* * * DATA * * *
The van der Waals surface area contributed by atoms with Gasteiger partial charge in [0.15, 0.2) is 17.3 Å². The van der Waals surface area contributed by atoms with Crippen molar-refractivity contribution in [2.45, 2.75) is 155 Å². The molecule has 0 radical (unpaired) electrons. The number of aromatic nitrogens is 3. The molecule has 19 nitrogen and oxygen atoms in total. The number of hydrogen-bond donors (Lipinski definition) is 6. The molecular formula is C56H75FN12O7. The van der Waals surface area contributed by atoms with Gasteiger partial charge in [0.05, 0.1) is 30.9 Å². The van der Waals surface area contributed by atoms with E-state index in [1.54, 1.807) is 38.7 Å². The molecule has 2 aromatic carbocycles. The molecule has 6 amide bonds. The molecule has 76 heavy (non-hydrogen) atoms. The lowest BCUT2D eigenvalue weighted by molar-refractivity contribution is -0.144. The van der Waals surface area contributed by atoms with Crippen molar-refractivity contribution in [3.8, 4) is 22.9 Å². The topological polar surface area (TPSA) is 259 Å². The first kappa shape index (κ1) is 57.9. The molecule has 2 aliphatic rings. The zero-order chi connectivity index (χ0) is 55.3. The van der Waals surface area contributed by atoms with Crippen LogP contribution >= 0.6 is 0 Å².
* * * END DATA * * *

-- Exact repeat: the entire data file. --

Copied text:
The van der Waals surface area contributed by atoms with Gasteiger partial charge in [0.15, 0.2) is 17.3 Å². The van der Waals surface area contributed by atoms with Crippen molar-refractivity contribution in [2.45, 2.75) is 155 Å². The molecule has 0 radical (unpaired) electrons. The number of aromatic nitrogens is 3. The molecule has 19 nitrogen and oxygen atoms in total. The number of hydrogen-bond donors (Lipinski definition) is 6. The molecular formula is C56H75FN12O7. The van der Waals surface area contributed by atoms with Gasteiger partial charge in [0.05, 0.1) is 30.9 Å². The van der Waals surface area contributed by atoms with E-state index in [1.54, 1.807) is 38.7 Å². The molecule has 2 aromatic carbocycles. The molecule has 6 amide bonds. The molecule has 76 heavy (non-hydrogen) atoms. The lowest BCUT2D eigenvalue weighted by molar-refractivity contribution is -0.144. The van der Waals surface area contributed by atoms with Crippen molar-refractivity contribution in [3.8, 4) is 22.9 Å². The topological polar surface area (TPSA) is 259 Å². The first kappa shape index (κ1) is 57.9. The molecule has 2 aliphatic rings. The zero-order chi connectivity index (χ0) is 55.3. The van der Waals surface area contributed by atoms with Crippen LogP contribution >= 0.6 is 0 Å².